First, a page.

“The monks are to sleep in separate beds. They are to receive bedding as provided by the abbot suitable to monastic life.” RB 22:1-2
The story goes that a disciple in the desert went to his spiritual father and asked “abba, give me a word, and the abba said: ‘go to your cell and your cell will give you a word.’” In other words just go to your cell, your room, and be there. That experience will teach you all you need to know.
In monastic life your cell can teach you a lot and what it teaches you will change over time. Our bedrooms, our “cells,” are very simple. They are small, linoleum floors, a closet, a sink, dresser, chair, bed and small desk. There isn’t really room for anything else. That is the first thing you learn on coming to the monastery: room. How much room do you really need? How much room are you used to having? When there is no room you have to take a look at your life and what you have accumulated prior to coming to this point.
The cell, the bedroom, is simply a metaphor for our whole life. When we have to sort through and get rid of our accumulated stuff the process is simply a tangible version of what we are called to do with our inner life. How can we pare down, simplify, discard anything that is not essential? It isn’t easy, we cling to so many things, interior and exterior. Our stuff, interior and exterior, provides us with the illusion of security. We feel safe when we are surrounded by the things we cling to, whether books or clothes or papers or knickknacks or anything else. It is the same safety, sense of clinging to what we know and are familiar with when we cling to our fears, our anger, our distrust, our patterns of acting. The world is a scary place and we don’t want to give up our security blankets.
When I came to the monastery I brought a couple of suitcases full of clothes, some papers, odds and ends, CD player and a whole pick-up truck full of books. My altruistic justification was that the books would be a good thing for community and therefore they didn’t really count as possessions. Of course the books stayed in the formation room for several years and even now I am surrounded by way too many books.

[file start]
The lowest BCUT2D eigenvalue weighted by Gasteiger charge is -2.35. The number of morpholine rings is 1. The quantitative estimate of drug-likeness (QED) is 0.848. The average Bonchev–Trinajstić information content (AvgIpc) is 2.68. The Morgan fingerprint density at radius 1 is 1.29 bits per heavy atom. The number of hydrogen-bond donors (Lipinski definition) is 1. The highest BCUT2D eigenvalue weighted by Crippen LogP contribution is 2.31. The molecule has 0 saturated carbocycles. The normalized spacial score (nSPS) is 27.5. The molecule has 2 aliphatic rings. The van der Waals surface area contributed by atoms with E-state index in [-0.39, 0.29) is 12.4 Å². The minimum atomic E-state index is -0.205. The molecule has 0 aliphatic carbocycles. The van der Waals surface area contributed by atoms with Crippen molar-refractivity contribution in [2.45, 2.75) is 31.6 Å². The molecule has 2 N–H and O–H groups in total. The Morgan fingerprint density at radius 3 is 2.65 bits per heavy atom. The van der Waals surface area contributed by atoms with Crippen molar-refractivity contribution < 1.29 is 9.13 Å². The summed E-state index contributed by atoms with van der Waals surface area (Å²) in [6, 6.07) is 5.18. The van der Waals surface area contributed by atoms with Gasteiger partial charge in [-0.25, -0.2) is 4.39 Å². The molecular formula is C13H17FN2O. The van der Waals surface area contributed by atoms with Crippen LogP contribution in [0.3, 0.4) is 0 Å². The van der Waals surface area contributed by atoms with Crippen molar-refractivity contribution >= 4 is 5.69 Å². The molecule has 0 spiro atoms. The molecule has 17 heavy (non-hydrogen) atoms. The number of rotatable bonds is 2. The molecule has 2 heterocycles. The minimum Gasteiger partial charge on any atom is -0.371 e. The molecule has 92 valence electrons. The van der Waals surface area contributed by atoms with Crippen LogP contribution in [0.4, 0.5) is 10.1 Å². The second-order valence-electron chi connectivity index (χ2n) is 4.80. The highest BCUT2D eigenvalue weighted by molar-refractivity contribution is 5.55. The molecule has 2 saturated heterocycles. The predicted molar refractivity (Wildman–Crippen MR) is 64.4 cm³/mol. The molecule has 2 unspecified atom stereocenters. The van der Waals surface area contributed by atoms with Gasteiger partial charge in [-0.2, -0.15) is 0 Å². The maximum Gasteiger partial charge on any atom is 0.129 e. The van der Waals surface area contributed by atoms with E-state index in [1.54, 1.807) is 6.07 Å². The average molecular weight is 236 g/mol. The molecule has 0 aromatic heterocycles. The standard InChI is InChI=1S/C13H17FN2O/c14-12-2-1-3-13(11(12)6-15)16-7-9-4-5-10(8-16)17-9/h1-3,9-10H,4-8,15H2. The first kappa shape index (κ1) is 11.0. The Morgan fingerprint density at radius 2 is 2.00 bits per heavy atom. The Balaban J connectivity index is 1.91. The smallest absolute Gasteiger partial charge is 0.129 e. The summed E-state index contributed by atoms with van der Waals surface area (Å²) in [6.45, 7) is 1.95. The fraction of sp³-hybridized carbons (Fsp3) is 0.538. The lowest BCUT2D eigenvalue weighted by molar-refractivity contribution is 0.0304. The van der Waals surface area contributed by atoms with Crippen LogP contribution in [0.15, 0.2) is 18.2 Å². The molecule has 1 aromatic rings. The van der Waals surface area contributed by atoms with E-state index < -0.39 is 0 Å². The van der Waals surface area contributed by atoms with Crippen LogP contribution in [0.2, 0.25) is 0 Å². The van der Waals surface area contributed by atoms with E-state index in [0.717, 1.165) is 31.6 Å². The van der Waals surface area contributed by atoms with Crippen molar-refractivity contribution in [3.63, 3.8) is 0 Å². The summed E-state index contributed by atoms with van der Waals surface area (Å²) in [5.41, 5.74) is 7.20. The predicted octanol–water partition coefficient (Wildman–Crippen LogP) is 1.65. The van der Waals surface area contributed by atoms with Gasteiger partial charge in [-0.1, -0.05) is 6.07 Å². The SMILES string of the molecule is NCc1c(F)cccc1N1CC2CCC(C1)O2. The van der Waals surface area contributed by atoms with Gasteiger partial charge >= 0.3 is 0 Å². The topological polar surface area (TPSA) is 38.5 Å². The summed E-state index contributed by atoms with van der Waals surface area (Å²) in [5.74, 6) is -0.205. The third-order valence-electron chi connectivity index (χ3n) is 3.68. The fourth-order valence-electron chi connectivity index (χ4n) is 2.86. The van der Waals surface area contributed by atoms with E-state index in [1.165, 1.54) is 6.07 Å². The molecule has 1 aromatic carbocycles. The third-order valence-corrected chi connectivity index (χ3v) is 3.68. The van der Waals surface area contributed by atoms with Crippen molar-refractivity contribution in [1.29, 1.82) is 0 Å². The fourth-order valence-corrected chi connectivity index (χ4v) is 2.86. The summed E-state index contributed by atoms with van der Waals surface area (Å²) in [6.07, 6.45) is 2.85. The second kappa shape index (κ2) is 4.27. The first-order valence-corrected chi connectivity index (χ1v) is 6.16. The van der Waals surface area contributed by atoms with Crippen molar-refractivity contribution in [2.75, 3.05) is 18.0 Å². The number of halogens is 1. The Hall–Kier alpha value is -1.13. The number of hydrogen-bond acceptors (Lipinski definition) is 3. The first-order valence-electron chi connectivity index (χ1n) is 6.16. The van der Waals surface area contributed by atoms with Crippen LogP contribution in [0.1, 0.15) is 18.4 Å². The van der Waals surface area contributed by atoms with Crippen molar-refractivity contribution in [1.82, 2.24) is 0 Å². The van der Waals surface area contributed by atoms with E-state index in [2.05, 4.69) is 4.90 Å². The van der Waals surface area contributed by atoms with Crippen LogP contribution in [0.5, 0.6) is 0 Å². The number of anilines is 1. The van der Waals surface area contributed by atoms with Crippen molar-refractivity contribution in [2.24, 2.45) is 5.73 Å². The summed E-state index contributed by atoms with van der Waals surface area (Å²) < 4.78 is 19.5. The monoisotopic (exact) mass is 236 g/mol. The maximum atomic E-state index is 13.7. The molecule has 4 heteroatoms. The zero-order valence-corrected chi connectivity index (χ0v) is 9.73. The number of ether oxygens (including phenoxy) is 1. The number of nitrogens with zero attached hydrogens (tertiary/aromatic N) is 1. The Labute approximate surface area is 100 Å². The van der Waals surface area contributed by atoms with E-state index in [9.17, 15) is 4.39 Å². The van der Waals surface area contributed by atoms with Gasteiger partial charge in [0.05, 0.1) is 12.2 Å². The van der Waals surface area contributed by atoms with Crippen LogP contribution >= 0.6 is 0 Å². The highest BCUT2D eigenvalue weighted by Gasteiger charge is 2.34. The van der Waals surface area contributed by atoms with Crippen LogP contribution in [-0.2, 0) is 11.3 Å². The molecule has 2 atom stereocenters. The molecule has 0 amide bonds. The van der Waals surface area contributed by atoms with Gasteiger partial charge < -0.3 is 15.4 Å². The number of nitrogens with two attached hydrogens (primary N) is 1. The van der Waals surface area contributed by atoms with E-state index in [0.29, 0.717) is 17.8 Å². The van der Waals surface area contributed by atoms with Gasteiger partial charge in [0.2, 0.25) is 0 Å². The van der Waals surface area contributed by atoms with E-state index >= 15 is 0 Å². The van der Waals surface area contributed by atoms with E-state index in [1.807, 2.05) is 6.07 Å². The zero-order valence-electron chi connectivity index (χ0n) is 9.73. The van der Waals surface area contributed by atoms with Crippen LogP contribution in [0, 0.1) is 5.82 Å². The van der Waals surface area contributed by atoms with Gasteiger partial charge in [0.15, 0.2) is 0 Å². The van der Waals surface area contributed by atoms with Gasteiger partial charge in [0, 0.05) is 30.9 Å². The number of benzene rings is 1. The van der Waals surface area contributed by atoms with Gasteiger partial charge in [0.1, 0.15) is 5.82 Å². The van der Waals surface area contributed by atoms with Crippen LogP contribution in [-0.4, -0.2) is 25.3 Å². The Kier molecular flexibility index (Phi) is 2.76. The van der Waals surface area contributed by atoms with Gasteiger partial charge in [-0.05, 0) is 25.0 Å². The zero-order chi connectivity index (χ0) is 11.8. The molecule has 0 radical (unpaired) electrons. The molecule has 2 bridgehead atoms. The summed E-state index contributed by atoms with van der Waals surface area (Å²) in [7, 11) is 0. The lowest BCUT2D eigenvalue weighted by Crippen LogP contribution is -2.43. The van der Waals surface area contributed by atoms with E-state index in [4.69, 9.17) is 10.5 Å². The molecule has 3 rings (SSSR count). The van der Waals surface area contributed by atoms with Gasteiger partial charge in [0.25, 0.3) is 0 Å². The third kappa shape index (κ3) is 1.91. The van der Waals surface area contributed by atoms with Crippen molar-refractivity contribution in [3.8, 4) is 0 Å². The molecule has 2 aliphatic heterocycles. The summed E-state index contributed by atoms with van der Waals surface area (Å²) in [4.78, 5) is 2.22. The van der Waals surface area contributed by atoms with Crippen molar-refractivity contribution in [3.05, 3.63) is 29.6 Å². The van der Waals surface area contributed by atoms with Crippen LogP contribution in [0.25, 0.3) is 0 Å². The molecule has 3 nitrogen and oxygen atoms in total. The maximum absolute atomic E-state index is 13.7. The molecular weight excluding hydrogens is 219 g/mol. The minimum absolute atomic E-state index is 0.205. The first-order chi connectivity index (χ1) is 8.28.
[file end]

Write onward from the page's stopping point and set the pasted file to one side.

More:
When I finally moved my books out of the formation room I gave quite a few to the community library and put many of them out on a common table to be “adopted.” It was a process that was much harder than I would have anticipated. I really did feel that people were adopting my books, I wanted to watch each person who took one and demand that they read it and cherish it and take it seriously.
Giving up my books (even if I still have too many) was a deep process of letting go. It made me realize that for me books are what money is to many people. It is a symbol of security, comfort, control. It helps me define my identity. When I gave away my books it was a stripping of some fundamental part of my self.
But monastic life is not about security, it is about trust. We trust that when we enter community having given away most of our possessions we will still have all the things we need. This is the simple, initial lesson of the cell. All the basic things you need will be supplied. But the lesson of the cell calls us deeper. When you come to monastic life you not only give up your possessions, the tangible brick-a-brack accumulated over the years, but eventually you will give up your money, the income, savings, investments and all the security and independence they represent. You will no longer be on your own, self-sufficient and independent, trusting your ability and independence to take you through any challenges.
Monastic life is about being stripped, dependent and trusting in the face of insecurity. The cell, the monastic bedroom is simply a tangible reminder. We cling to so many things. Like the risen Christ who tell Mary Magdalene not to cling to the earthly Jesus we need to let go of all the illusions of security that keep us from coming alone, stripped and vulnerable before God and the incarnation of God which is our community.